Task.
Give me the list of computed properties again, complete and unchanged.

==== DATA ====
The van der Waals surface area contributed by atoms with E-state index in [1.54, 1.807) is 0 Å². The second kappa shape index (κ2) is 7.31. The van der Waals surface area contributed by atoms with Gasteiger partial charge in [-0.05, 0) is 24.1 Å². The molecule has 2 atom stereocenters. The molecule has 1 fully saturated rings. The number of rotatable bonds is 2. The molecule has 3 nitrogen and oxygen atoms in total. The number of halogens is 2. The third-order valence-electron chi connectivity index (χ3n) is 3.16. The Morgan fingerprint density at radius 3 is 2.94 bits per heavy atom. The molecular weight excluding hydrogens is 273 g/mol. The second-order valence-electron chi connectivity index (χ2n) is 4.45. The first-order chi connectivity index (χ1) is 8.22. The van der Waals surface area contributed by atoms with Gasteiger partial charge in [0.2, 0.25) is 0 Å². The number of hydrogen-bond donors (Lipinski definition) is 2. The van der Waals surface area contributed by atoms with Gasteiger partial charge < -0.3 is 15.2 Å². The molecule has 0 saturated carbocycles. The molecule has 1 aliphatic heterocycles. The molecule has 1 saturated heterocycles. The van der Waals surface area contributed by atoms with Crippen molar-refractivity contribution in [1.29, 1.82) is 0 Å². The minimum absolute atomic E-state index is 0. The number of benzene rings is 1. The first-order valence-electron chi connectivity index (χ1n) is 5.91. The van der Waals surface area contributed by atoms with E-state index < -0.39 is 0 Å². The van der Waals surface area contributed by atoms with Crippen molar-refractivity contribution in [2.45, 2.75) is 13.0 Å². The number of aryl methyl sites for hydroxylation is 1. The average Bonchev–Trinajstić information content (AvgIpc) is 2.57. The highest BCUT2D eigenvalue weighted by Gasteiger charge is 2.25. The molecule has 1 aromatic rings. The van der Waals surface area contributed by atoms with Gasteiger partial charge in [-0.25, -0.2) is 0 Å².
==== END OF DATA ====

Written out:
The van der Waals surface area contributed by atoms with E-state index in [1.54, 1.807) is 0 Å². The second kappa shape index (κ2) is 7.31. The van der Waals surface area contributed by atoms with Gasteiger partial charge in [-0.05, 0) is 24.1 Å². The molecule has 2 atom stereocenters. The molecule has 1 fully saturated rings. The number of rotatable bonds is 2. The molecule has 3 nitrogen and oxygen atoms in total. The number of halogens is 2. The third-order valence-electron chi connectivity index (χ3n) is 3.16. The Morgan fingerprint density at radius 3 is 2.94 bits per heavy atom. The molecular weight excluding hydrogens is 273 g/mol. The second-order valence-electron chi connectivity index (χ2n) is 4.45. The first-order chi connectivity index (χ1) is 8.22. The van der Waals surface area contributed by atoms with Gasteiger partial charge in [0.2, 0.25) is 0 Å². The number of hydrogen-bond donors (Lipinski definition) is 2. The van der Waals surface area contributed by atoms with Gasteiger partial charge < -0.3 is 15.2 Å². The molecule has 0 saturated carbocycles. The molecule has 1 aliphatic heterocycles. The molecule has 1 saturated heterocycles. The van der Waals surface area contributed by atoms with Crippen molar-refractivity contribution in [1.29, 1.82) is 0 Å². The minimum absolute atomic E-state index is 0. The number of benzene rings is 1. The first-order valence-electron chi connectivity index (χ1n) is 5.91. The van der Waals surface area contributed by atoms with E-state index < -0.39 is 0 Å². The van der Waals surface area contributed by atoms with Crippen molar-refractivity contribution in [2.45, 2.75) is 13.0 Å². The number of aryl methyl sites for hydroxylation is 1. The average Bonchev–Trinajstić information content (AvgIpc) is 2.57. The highest BCUT2D eigenvalue weighted by Gasteiger charge is 2.25. The molecule has 1 aromatic rings. The van der Waals surface area contributed by atoms with Gasteiger partial charge in [-0.25, -0.2) is 0 Å².